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Common Vulnerabilities and Exposures (C…

Common Vulnerabilities and Exposures (CVE)

12 Sep 2022

Common Vulnerabilities and Exposures (CVE) is a list of publicly known vulnerabilities and security weaknesses.

The CVE mission is to identify, define and catalog publicly disclosed cybersecurity vulnerabilities. The list was created to unify the vulnerability IDs and to register detected security weaknesses. CVE allows cybersecurity professionals, vulnerability detection tools and vulnerability databases to receive and share information about specific weaknesses. This enables to ensure that the same issue is considered.

CVE is created and supported by MITRE. The MITRE Corporation is an American not-for-profit organization that specializes in systems engineering. The organization supports projects in various fields such as space security, health informatics, cybersecurity and others. MITRE also supports the CWE (Common Weakness Enumeration) classification system of security flaws.

CVE is not meant to be a vulnerability database — it is rather just a list of them, a "dictionary" that allows you to compare data from various sources. CVE is a list of records. Each of them describes one common vulnerability. Each vulnerability record includes the following descriptive data: CVE ID, Reference, and Description. The CVE ID includes the CVE-prefix, the year in which the vulnerability was reported, and the number provided by CNA (CVE Numbering Authorities).

CNAs are software vendors, Bug Bounty service providers, and other organizations that search for vulnerabilities — they are authorized to add new records to CVE.

A vulnerability listed in CVE is usually described as follows: an <issue> in the <product> <version> is causing the <impact> as a result of the <attack>.

CVE/image1.webp

Each record provides at least one reference to vulnerability reports, vendor recommendations, or other information resources.

For a vulnerability to be included in CVE, it must meet the following criteria:

  • The vulnerability must be fixed;
  • The developer in whose product the vulnerability is found must accept a negative security consequence;
  • The vulnerability affects only one codebase. In cases of open-source libraries, protocols or standards, each product with this vulnerability gets a separate CVE. The exception is if there's no way to use the shared code without being vulnerable.

The lifecycle of new CVE Record consists of the following steps:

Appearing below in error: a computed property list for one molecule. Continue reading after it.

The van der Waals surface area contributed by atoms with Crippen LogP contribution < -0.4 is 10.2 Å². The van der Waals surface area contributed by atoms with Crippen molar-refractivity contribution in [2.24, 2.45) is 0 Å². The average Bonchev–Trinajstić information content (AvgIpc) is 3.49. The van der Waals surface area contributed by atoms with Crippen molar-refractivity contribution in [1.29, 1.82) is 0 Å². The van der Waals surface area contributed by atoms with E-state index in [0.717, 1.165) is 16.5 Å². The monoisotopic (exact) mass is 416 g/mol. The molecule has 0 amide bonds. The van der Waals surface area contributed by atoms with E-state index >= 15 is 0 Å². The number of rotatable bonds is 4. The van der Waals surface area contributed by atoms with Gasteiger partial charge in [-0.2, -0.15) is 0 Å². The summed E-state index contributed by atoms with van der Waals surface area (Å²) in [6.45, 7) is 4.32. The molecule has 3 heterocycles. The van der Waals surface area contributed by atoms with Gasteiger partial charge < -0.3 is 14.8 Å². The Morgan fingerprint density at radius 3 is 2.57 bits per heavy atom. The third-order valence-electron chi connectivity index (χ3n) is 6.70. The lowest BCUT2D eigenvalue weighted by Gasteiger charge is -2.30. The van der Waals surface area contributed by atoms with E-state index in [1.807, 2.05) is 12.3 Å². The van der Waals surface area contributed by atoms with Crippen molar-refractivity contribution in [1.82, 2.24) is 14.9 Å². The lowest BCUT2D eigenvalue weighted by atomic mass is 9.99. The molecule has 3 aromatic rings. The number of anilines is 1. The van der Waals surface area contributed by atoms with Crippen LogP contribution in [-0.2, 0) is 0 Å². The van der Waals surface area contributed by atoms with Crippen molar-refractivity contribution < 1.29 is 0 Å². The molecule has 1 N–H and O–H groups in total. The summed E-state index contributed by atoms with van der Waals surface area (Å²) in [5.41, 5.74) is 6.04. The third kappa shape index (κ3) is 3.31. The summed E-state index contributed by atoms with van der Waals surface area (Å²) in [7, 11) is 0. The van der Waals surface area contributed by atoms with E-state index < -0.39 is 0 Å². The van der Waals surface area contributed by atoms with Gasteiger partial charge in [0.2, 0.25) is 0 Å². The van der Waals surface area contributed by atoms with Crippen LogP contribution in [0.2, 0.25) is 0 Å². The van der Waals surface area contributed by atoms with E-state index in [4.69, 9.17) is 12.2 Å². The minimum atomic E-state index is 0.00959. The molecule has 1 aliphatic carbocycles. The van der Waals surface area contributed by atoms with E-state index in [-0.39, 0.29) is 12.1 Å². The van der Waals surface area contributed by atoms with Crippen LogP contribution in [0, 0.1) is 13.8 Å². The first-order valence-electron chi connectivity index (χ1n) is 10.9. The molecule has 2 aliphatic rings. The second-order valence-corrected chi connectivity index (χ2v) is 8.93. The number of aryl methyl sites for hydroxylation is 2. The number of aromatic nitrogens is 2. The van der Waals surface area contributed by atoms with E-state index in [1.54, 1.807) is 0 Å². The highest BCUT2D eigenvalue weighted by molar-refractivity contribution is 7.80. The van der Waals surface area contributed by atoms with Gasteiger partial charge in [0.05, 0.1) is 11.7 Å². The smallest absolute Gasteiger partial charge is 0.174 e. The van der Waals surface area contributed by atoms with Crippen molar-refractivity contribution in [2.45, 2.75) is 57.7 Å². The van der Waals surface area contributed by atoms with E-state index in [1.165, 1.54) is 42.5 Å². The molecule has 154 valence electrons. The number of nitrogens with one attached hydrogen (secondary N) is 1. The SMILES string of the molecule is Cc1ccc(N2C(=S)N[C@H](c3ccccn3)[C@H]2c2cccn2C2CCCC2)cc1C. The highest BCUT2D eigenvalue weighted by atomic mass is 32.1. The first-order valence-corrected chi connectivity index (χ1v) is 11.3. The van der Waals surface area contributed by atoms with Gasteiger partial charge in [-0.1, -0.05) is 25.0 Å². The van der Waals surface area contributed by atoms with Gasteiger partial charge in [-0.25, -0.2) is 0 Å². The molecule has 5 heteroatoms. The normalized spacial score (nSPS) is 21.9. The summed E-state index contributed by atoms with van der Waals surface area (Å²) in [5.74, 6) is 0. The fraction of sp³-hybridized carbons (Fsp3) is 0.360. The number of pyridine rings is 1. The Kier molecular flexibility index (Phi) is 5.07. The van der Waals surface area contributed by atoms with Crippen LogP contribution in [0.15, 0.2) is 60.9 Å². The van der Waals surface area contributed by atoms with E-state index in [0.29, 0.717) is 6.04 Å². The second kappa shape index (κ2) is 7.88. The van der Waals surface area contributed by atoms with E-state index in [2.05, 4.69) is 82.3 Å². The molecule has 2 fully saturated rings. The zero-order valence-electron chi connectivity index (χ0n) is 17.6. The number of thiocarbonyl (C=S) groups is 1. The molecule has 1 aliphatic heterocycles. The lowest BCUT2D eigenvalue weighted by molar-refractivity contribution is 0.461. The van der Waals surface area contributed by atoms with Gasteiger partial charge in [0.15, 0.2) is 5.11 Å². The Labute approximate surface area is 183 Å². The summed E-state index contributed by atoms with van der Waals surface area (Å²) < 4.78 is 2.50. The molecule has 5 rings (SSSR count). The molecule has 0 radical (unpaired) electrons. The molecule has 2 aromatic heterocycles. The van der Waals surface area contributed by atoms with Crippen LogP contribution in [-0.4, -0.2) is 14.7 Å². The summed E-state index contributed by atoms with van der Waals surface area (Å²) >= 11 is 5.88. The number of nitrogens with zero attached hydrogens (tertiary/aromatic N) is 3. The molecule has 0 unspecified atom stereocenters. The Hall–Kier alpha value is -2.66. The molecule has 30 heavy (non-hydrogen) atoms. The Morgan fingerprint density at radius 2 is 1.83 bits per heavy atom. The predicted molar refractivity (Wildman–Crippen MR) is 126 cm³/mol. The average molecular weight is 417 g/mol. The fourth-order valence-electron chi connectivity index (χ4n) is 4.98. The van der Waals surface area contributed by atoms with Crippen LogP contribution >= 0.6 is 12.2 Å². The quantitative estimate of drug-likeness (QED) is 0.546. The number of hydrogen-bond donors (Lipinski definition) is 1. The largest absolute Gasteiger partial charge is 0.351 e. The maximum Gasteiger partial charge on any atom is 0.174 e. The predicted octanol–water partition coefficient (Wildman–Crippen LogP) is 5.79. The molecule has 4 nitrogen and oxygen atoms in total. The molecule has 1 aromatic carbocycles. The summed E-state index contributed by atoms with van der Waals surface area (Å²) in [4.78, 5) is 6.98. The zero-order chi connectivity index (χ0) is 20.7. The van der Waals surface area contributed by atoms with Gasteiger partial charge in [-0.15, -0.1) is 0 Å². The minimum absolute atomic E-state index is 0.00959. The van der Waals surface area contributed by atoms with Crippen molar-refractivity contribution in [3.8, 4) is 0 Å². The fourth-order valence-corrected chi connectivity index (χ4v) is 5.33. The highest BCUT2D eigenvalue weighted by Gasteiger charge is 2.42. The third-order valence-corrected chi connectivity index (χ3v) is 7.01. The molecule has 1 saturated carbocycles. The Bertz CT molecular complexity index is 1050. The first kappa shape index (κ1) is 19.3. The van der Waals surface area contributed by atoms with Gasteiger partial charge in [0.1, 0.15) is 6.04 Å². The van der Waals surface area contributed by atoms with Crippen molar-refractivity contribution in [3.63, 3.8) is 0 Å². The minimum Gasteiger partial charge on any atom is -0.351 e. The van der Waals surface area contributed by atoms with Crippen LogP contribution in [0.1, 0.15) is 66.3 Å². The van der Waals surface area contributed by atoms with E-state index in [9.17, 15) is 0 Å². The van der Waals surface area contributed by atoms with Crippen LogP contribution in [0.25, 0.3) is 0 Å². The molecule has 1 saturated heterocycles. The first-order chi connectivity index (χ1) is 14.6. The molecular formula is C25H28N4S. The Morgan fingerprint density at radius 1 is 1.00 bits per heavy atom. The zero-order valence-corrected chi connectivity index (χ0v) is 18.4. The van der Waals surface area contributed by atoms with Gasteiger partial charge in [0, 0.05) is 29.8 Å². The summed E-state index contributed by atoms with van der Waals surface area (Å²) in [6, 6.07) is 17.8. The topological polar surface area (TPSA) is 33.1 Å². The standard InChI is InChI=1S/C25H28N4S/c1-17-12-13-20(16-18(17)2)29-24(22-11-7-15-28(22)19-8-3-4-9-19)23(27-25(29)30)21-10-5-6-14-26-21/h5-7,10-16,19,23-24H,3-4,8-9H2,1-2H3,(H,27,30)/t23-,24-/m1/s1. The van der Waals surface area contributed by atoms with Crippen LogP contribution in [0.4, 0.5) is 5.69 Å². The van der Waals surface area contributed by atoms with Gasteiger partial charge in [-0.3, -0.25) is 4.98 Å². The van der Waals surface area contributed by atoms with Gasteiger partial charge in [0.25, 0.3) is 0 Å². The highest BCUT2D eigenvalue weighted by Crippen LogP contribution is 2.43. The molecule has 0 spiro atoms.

• A person or organization discovers a new vulnerability.
  • The discoverer reports a vulnerability to CNA Program participants. To request a CVE ID for the found vulnerability, they need to fill in the form.
  • The CVE Program participant requests a CVE ID for the vulnerability.
  • The CVE ID is now reserved. This means that CVE stakeholders are using the CVE ID for early-stage vulnerability coordination and management, but the CNA is not yet ready to publicly disclose the vulnerability.
  • The CVE Program participant submits the details about the vulnerability. Details include affected product version, vulnerability type and impact, and at least one public reference to vulnerability reports.
  • Once the minimum required data elements are included in the CVE Record, it is published to the CVE List by the responsible CNA.

The CVE record can be marked as RESERVED, DISPUTED, REJECT. The RESERVED mark is set for a record whose ID is reserved by a CNA or security discoverer, but the details of which have not yet been disclosed. When researchers disagree with each other on whether a particular problem is a vulnerability or not, the CVE record is marked as DISPUTED. In such cases, the CVE program does not determine which part is right, but draws attention to this dispute and tries to provide any references to inform about the problem better. A record marked as REJECT hasn't been accepted as a CVE record. Most often, the reason why the record was rejected is given in the description.

CVE records are short and do not contain technical details or vulnerability risk assessments. Therefore, CVE data is used to build vulnerability databases that expand and complement it. There is NVD (National Vulnerability Database) that supplements CVE data. In addition to the data available from CVE, NVD provides CVSS (Common Vulnerability Scoring System) scores, weaknesses listed in CWE, and vulnerable platforms listed in CPE (Common Platform Enumeration).

You can find a CVE record by keywords on their official website. The NVD database provides an enhanced search for vulnerability records, for example, by OS, vendor name, product name or version, vulnerability type, severity and impact.

In addition to NVD, CVE is also used in other vulnerability databases, for example, Vulners and VulDB.

Vulners is an aggregator and search engine that helps working with security data. It allows you to search for news and articles about vulnerabilities, patches, exploits, and much more.

VulDB is a vulnerability database that provides information about vulnerability management and incident response. It also provides analytics on information security trends. This helps information security specialists predict future threats and prepare for them.

CVE is free to use in third-party databases, security guidelines, and other products. It can be used to search and analyze vulnerabilities. Developers can also distribute it for free without altering the original records. A copy of the CVE list is available on the downloads page.

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